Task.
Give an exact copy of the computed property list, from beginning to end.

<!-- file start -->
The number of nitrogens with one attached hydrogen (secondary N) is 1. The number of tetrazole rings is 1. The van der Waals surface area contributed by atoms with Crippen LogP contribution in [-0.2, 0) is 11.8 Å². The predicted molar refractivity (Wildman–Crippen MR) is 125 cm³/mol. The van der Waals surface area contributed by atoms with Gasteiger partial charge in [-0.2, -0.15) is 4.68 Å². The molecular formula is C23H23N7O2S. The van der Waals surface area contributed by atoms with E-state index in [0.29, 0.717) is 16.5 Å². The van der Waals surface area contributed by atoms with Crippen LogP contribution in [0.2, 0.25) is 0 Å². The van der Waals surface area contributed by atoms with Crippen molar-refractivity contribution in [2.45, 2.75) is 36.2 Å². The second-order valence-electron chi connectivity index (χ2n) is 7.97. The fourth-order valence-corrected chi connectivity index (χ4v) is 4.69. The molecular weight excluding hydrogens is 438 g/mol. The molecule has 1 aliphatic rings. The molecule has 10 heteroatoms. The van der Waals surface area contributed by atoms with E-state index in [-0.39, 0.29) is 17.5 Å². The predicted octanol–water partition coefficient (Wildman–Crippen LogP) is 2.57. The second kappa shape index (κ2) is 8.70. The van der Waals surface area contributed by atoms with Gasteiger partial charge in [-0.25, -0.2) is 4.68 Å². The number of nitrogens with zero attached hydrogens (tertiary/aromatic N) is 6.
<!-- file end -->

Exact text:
The number of nitrogens with one attached hydrogen (secondary N) is 1. The number of tetrazole rings is 1. The van der Waals surface area contributed by atoms with Crippen LogP contribution in [-0.2, 0) is 11.8 Å². The predicted molar refractivity (Wildman–Crippen MR) is 125 cm³/mol. The van der Waals surface area contributed by atoms with Gasteiger partial charge in [-0.2, -0.15) is 4.68 Å². The molecular formula is C23H23N7O2S. The van der Waals surface area contributed by atoms with E-state index in [0.29, 0.717) is 16.5 Å². The van der Waals surface area contributed by atoms with Crippen LogP contribution in [0.2, 0.25) is 0 Å². The van der Waals surface area contributed by atoms with Crippen molar-refractivity contribution in [2.45, 2.75) is 36.2 Å². The second-order valence-electron chi connectivity index (χ2n) is 7.97. The fourth-order valence-corrected chi connectivity index (χ4v) is 4.69. The molecular weight excluding hydrogens is 438 g/mol. The molecule has 1 aliphatic rings. The molecule has 10 heteroatoms. The van der Waals surface area contributed by atoms with E-state index in [-0.39, 0.29) is 17.5 Å². The predicted octanol–water partition coefficient (Wildman–Crippen LogP) is 2.57. The second kappa shape index (κ2) is 8.70. The van der Waals surface area contributed by atoms with Gasteiger partial charge in [-0.25, -0.2) is 4.68 Å². The number of nitrogens with zero attached hydrogens (tertiary/aromatic N) is 6.